What is pidgin? Is pidgin a language? Is it a dialect? And what is the difference between pidgin and creole?
In this look at pidgin language, I’ll be answering all of these questions and more. I wrote recently about the origins of creoles and their use around the world, and that got me thinking about pidgin language. The terms are often – erroneously – used interchangeably, so I thought it was a topic worth exploring. I’ll include some examples of pidgin, as well as taking a look at how pidgin language evolves.
Let’s dive in.
What Is a Pidgin Language?
The pidgin definition, according to Merriam-Webster, is: “a simplified speech used for communication between people with different languages.”
Pidgin languages facilitate communication where speakers of mutually unintelligible languages need to overcome the linguistic barriers that divide them. A pidgin language incorporates words from both parties, as well as new vocabulary that is unique to the pidgin.
Speakers usually acquire a pidgin as a second language, rather than speaking it natively. I’ll look at the whole creole vs pidgin debate in more detail below, but for now we can consider this lack of native speakers as the core difference between creole and pidgin. Creoles are spoken natively; pidgins are not.
Pidgin Vs Creole
In fact, let’s explore the pidgin vs creole element of this now. What is the difference between pidgin and creole? In a nutshell, pidgins are learned as a second language in order to facilitate communication, while creoles are spoken as first languages. Creoles have more extensive vocabularies than pidgin languages and more complex grammatical structures. Pidgins, meanwhile, are known for the simplicity of their grammar. You can read more about creole languages by clicking the link below.
Why is there confusion around the whole creole vs pidgin discussion? Well, the fact that many creole speakers often refer to the language that they speak as ‘pidgin’ doesn’t help. ‘Hawaiian Pidgin’ speakers, for example, are actually speaking Hawaiian Creole English, but refer to their language as Hawaiian Pidgin – or usually just Pidgin.
We see the same in Papua New Guinea, where speakers of the creole Tok Pisin refer to their language as Pidgin. And the same is true of many creole speakers around the world. Why? Well, we need to look at little more closely at the evolution of a pidgin language to understand that.
Read more: Creole Languages
Evolution of a Pidgin Language
Is pidgin a language? Not a single one, no. Different pidgins are spoken around the world, arising where circumstances have dictated the need for effective communication but where linguistic common ground was lacking.
The Need to Understand
It is this need to understand that has driven the development of pidgins across the globe. Often, that need has been prompted by trade. Indeed, the word ‘pidgin’ derives from a Chinese pronunciation of the word ‘business’ in English. It was originally used to refer to Chinese Pidgin English (more on this below), before becoming more generally used to refer to any pidgin language.
Do Pidgin Languages Develop into Creoles?
Scholastic opinion is divided as to quite how creoles develop, but the majority view is that pidgins form and then evolve into creoles. The tipping point is when nativization occurs – where the children of parents who speak a pidgin language as a second tongue grow up as native speakers.
Creoles that evolve from pidgins tend to take on more complex grammatical structures and expand their vocabulary.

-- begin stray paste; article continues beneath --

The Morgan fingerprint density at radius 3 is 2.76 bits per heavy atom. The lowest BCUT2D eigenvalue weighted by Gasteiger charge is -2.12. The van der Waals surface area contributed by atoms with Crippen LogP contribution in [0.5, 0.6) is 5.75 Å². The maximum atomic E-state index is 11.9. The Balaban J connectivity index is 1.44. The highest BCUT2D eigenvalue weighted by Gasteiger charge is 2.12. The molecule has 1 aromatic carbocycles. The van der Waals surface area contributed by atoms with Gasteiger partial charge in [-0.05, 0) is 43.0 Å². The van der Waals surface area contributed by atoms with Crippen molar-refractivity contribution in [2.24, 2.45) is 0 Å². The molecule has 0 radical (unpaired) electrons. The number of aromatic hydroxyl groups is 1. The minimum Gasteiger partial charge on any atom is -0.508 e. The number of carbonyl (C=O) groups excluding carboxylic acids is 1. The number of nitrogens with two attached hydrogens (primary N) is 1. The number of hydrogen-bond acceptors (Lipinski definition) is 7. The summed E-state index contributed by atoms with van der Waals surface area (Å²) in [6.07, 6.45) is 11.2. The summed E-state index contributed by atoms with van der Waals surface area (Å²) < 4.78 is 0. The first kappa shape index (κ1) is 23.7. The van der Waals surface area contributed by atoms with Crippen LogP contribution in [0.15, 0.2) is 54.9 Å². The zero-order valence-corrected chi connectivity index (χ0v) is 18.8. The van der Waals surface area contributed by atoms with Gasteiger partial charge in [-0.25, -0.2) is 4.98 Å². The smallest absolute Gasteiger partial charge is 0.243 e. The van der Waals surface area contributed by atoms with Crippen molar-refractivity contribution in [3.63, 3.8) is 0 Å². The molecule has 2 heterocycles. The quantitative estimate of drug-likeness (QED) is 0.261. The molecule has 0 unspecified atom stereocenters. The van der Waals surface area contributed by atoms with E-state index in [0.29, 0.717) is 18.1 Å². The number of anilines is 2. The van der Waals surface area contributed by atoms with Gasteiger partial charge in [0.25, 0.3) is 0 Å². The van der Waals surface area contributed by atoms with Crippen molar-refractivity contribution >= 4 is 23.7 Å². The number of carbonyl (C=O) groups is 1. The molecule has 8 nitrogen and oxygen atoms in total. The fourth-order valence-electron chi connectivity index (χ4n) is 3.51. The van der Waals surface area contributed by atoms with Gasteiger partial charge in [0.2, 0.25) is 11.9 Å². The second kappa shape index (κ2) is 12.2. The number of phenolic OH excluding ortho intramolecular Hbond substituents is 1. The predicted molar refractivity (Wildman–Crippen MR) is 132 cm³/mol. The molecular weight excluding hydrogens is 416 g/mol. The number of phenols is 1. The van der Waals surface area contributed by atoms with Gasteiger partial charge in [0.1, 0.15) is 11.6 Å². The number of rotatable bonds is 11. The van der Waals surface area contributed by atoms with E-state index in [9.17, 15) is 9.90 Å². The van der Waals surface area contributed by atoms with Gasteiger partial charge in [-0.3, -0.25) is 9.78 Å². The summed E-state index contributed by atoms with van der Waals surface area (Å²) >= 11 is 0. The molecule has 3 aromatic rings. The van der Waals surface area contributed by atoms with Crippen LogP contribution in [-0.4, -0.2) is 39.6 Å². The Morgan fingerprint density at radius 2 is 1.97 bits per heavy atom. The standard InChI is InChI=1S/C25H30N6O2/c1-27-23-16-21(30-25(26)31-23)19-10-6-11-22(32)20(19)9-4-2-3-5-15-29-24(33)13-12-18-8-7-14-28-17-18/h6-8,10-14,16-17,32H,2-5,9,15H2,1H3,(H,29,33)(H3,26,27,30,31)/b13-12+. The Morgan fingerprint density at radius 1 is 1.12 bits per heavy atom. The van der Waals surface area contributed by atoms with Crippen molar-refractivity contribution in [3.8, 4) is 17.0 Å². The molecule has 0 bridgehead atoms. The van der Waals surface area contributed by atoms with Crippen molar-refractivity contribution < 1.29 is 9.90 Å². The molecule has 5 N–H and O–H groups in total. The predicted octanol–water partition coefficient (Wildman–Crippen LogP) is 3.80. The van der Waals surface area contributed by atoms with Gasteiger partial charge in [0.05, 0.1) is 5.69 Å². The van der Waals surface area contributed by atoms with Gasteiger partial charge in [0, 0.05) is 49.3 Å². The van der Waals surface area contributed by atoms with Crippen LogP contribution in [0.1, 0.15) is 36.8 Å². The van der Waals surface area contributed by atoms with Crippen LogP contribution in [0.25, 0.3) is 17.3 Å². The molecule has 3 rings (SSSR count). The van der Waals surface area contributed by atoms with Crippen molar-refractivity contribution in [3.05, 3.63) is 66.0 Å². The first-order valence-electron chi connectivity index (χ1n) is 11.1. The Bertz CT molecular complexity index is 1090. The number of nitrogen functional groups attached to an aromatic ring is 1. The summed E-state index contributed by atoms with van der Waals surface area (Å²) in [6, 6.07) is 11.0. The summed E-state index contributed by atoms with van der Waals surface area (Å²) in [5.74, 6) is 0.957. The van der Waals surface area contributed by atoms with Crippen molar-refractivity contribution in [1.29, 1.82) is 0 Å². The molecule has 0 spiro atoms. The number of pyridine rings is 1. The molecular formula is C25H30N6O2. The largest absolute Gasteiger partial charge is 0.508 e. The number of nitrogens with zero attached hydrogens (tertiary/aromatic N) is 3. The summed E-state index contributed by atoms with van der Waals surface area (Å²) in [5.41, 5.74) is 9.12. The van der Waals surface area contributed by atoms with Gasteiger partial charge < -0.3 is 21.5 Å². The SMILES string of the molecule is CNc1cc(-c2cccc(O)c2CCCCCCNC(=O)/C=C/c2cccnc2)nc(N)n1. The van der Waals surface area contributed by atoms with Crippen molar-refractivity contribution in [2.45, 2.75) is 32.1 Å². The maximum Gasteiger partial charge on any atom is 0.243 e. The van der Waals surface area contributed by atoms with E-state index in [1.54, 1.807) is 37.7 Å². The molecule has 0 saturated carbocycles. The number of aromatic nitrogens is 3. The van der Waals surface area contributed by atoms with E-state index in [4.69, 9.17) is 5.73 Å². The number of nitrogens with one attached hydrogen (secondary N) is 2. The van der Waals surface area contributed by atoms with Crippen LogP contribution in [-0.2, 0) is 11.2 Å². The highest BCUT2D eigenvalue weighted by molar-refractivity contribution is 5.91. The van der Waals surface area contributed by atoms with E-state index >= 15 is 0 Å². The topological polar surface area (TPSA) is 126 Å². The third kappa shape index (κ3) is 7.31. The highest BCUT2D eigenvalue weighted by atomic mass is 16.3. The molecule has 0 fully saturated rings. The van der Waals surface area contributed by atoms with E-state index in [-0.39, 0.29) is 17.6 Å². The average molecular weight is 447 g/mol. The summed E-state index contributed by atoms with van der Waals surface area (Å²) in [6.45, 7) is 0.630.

The Importance of Pidgin Languages
Pidgin languages are important for a number of reasons. I mentioned trade above, and pidgins across the globe certainly play a key role in enabling this. Even in our world of translation apps and real-time translation earbuds, pidgins are used extensively to conduct face-to-face business.
Money might make the world go round, but pidgins have other important uses to. They can provide a connection between different cultural groups, and the means to engage socially and build community ties.
And, of course, pidgins are also important in linguistic terms. Their vocabularies, code-switching and grammatical foundations are a source of fascination for many of those (myself included) who work with languages on a daily basis.
Examples of Pidgin Languages
Ethnologue lists 16 pidgin languages, not all of which are still spoken. By way of comparison, there are around 100 creole languages.
Why are there so many more creoles than there are pidgin languages? Essentially, it’s because pidgins are used as a temporary means of communication (temporary in this case referring to a few decades).
Pidgins exist to meet a communication need. Over time, however, their status shifts. Some evolve into creoles, but others die out. This can happen when the communities that speak them disperse or when the language of one of those communities becomes the dominant language of both.
Let’s take a look at some of the pidgins that are currently in use.
Spoken in parts of the Pacific Northwest, including Alaska, British Columbia, Washington State, Oregon, Idaho, Montana and Northern California, Chinook Wawa is based largely on the Chinook language, along with a fair smattering of French and some English loanwords.
Also called Arunamese, Nefamese is a pidgin language spoken in Arunachal Pradesh in India. It is used in communications between the Nyishi, Adi, Apatanai, Khampti, Hill Miri, Idu Mishimi, Nocte, Wancho, Tagin, Mompa, Zakhring and Bugun peoples and other indigenous groups in Northeast India. While still in use today, it is gradually being replaced by Hindi.
Liberian Pidgin English
Referred to by its speakers as Kolokwa and Liberian Kreyol, as well as Liberian Pidgin English, this English-based pidgin is spoken extensively in Liberia as a second language. Estimates put the number of speakers at anywhere between 1.5 million and 3 million people. Liberian Pidgin English even has its own dialects, such as the Kru Pidgin English spoken by Kru fishermen in West Africa.
Nauruan Pidgin English
Derived from the now-extinct Chinese Pidgin English and Melanesian-type pidgins, Nauruan Pidgin English continues to be spoken in the tiny island country of Nauru, in the Central Pacific.
Used in the Jega region of northwestern Nigeria, this Hausa-based pidgin enjoys widespread use, though it is not spoken natively by anyone.
Iha Based Pidgin